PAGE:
The NY Times reports on a new trend in enrollment management: Admission to College, With Catch: Year’s Wait

    "Now, as colleges are increasingly swamped with applications, a small but growing number are offering a third option: guaranteed admission if the student attends another institution for a year or two and earns a prescribed grade-point average.

    "This little-noticed practice — an unusual mix of early admission and delayed gratification — has allowed colleges to tap their growing pools of eager candidates to help counter the enrollment slump that most institutions suffer later on, as the accepted students drop out, transfer, study abroad or take internships off campus.

    “Life happens — we all understand that the size of the freshman class diminishes as they progress,” said Barmak Nassirian, an associate executive director of the American Association of Collegiate Registrars and Admissions Officers in Washington. “This is an attempt at what is called enrollment management.”

    "But while the practice, known as deferred admission or a guaranteed transfer option, offers applicants another shot at their dream school, it can also place them in limbo, as they start college life on a campus they plan to abandon. And it can create problems for that institution, which is not usually told about the deal the student has struck with a competitor.

    "Monica Inzer, the dean of admission at Hamilton College in upstate New York, called the practice “borderline unethical,” saying it had the effect of recruiting students from other colleges. “We would allow a student to defer for a year, but never to matriculate full time at another college,” Ms. Inzer said."

    Tuesday, April 12, 2011

    Medical residency scramble

    Dr.  Naveed Saleh, writing in New Physician, describes some of the different prognoses suggested for the new resident scramble (SOAP) which will operate next year: Unscrambling the Match.

    "Roth predicts that the rules of the SOAP will be subverted by both programs and applicants eager to match. "If it's really, really tempting for people on both sides to break the rules," says Roth, "often the rules get broken."
    Roth suggests that instead of the SOAP, the NRMP and ERAS should institute a properly organized second match during Match Week.
    Mona M. Signer, executive director of the NRMP, disagrees with Roth's prediction that decision-making during the SOAP will be strategic. Instead, she predicts that programs and applicants will continue to pursue their best opportunities. Additionally, as with the Match, should a program or applicant violate prescribed rules, sanctions would be imposed.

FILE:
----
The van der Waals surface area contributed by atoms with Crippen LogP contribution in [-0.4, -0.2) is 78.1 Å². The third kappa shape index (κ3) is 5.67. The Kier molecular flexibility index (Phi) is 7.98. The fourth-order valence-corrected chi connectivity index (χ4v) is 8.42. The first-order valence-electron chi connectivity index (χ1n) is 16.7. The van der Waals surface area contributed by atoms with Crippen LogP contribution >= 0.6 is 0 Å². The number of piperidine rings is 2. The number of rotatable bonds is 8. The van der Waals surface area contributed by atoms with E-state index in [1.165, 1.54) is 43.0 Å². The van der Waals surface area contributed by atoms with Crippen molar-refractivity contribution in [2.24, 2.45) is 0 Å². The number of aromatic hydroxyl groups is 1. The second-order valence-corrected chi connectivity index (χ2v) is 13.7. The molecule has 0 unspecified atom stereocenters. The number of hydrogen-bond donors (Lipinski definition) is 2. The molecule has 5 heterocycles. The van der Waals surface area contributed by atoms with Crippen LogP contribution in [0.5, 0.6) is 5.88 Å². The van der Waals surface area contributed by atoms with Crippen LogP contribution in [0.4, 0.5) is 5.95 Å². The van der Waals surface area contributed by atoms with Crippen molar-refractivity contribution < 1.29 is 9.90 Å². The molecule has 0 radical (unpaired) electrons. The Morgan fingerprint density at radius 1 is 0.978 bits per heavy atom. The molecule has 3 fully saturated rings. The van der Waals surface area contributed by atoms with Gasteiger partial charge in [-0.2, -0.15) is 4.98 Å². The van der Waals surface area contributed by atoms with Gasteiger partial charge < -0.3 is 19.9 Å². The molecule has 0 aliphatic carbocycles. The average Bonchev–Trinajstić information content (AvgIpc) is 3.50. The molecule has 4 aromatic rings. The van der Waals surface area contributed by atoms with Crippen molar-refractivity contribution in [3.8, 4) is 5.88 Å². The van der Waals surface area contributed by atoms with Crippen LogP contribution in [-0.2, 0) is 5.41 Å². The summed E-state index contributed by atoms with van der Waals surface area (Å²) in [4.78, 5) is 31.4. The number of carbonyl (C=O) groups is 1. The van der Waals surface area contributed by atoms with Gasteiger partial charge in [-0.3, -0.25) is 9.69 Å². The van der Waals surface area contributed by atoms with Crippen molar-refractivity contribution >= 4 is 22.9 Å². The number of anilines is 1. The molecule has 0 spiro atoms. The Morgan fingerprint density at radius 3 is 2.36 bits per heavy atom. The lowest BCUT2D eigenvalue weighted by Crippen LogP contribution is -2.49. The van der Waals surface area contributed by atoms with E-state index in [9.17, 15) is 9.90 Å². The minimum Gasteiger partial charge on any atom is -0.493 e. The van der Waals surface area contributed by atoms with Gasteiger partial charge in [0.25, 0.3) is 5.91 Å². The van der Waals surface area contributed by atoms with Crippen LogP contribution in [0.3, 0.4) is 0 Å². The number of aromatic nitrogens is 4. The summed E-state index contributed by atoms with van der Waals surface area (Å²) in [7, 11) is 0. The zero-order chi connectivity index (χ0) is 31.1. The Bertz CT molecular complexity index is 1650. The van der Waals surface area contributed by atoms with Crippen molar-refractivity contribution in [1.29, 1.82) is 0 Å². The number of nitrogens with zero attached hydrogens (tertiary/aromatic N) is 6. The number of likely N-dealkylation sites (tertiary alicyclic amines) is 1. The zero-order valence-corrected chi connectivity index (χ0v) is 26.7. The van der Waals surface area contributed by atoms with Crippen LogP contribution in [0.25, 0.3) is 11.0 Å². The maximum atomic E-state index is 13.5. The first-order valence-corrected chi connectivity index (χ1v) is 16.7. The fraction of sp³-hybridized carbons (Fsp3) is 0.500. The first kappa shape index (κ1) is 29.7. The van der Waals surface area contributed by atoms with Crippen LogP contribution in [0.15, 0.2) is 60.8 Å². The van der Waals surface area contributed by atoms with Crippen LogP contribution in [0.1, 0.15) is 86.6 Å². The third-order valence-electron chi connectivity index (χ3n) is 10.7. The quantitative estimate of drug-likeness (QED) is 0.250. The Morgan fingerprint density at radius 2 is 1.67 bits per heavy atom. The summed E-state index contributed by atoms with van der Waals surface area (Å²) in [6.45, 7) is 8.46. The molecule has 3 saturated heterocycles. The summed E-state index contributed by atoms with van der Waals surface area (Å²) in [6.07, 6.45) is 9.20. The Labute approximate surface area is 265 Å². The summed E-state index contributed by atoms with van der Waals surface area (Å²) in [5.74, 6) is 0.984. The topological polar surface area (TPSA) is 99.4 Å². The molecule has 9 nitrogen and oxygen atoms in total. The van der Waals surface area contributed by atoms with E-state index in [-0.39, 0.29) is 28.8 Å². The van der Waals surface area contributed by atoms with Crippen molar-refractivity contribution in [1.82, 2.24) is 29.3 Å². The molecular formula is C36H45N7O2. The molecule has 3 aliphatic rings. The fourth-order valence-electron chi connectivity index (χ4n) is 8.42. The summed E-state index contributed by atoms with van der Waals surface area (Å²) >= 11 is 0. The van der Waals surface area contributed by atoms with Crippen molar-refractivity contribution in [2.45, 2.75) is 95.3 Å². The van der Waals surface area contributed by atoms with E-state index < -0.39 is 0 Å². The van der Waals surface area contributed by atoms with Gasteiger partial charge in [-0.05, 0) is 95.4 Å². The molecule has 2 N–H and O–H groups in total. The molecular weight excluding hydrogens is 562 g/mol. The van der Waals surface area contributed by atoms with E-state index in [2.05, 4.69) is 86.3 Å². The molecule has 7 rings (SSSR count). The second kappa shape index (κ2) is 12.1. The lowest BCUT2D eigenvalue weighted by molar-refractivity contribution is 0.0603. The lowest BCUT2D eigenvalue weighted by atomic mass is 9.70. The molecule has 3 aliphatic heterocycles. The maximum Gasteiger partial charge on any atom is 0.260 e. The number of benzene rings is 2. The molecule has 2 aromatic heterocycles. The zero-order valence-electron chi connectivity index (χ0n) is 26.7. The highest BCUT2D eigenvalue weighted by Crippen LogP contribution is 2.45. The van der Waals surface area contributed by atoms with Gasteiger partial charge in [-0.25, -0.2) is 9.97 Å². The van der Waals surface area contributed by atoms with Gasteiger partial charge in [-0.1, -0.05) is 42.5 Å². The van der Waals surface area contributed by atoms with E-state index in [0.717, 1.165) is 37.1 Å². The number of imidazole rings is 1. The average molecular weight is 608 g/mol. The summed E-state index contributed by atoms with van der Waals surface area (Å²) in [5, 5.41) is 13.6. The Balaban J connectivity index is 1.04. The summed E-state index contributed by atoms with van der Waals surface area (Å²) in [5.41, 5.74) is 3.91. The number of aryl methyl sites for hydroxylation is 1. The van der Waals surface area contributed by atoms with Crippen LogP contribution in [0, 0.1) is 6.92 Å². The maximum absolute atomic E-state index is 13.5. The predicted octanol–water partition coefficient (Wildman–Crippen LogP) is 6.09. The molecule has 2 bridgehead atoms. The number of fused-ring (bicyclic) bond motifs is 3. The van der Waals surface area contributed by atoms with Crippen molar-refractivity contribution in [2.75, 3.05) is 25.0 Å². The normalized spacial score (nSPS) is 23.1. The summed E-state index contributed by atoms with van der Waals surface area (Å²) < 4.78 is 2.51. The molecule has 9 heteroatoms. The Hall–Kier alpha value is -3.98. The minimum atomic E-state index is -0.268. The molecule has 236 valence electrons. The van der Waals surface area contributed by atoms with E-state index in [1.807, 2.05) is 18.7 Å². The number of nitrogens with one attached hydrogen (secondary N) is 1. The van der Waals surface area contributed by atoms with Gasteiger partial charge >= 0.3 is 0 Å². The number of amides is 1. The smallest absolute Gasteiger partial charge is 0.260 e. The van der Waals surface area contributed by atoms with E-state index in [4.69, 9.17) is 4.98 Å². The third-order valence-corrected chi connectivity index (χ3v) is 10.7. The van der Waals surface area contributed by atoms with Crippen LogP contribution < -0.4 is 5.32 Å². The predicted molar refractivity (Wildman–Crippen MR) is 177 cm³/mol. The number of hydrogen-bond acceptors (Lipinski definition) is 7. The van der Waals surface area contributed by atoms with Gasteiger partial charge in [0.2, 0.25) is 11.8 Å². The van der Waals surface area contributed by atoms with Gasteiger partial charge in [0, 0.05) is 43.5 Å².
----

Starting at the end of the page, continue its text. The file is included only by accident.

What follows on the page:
My previous posts on the residency scramble, and the proposed new rules are here.

    Monday, April 11, 2011

    Live donor teeth (and George Washington)

    Owen Ozier writes: "I have been reading Ron Chernow's 2010 biography of George Washington, and came across a passage about the trade in a different body part - teeth. I hadn't ever heard of this before, but it reminded me of your talk, so I thought I would send it along:

    "From chapter 36 of Washington: A Life

    "Always a tough, leery customer, Washington was skeptical about claims made for transplanted teeth. The following year, when Le Mayeur performed a successful transplant upon Richard Varick, it made a convert of Washington. According to Mary Thompson, Washington bought nine teeth in 1784 from certain nameless "Negroes" for thirteen shillings apiece.[7] Whether he wanted the teeth implanted directly in his mouth, or incorporated into dentures, we cannot say. However ghoulish this trade sounds to modern readers, it was then standard practice for rich people to purchase teeth from the poor. In his advertisements, Dr. Le Mayeur offered to buy teeth from willing vendors and bid "three guineas for good front teeth from anyone but slaves." [8] This suggests a stigma among white people about having slaves' teeth. We can deduce that Washington's dental transplant miscarried, since by the time of his presidential inauguration in 1789, he had only a single working tooth remaining."

    Relevant references appear to be:
    [5] Brown, Lawrence Parmly. "The Antiquities of Dental Prosthesis:
    Part III, Section 2, Eighteenth Century." Dental Cosmos 76, No. 11, November 1934
    [7] Henriques, Peter R. Realistic Visionary: A Portrait of George Washington. Charlottesville: UVA Press, 2006, p.154
    [8] Unger, Harlow Giles. The Unexpected George Washington: His Private Life. Hoboken, NJ: John Wiley and Sons, 2006, p.163

    (Kant also wrote about sale of teeth: see my earlier blog post Kant on compensation for organ donors )

    Sunday, April 10, 2011

    Swoopo: gone but not forgotten

    Swoopo is reported to be bankrupt: Goodnight, Swoopo: The Pay-Per-Bid Auction Site Is Dead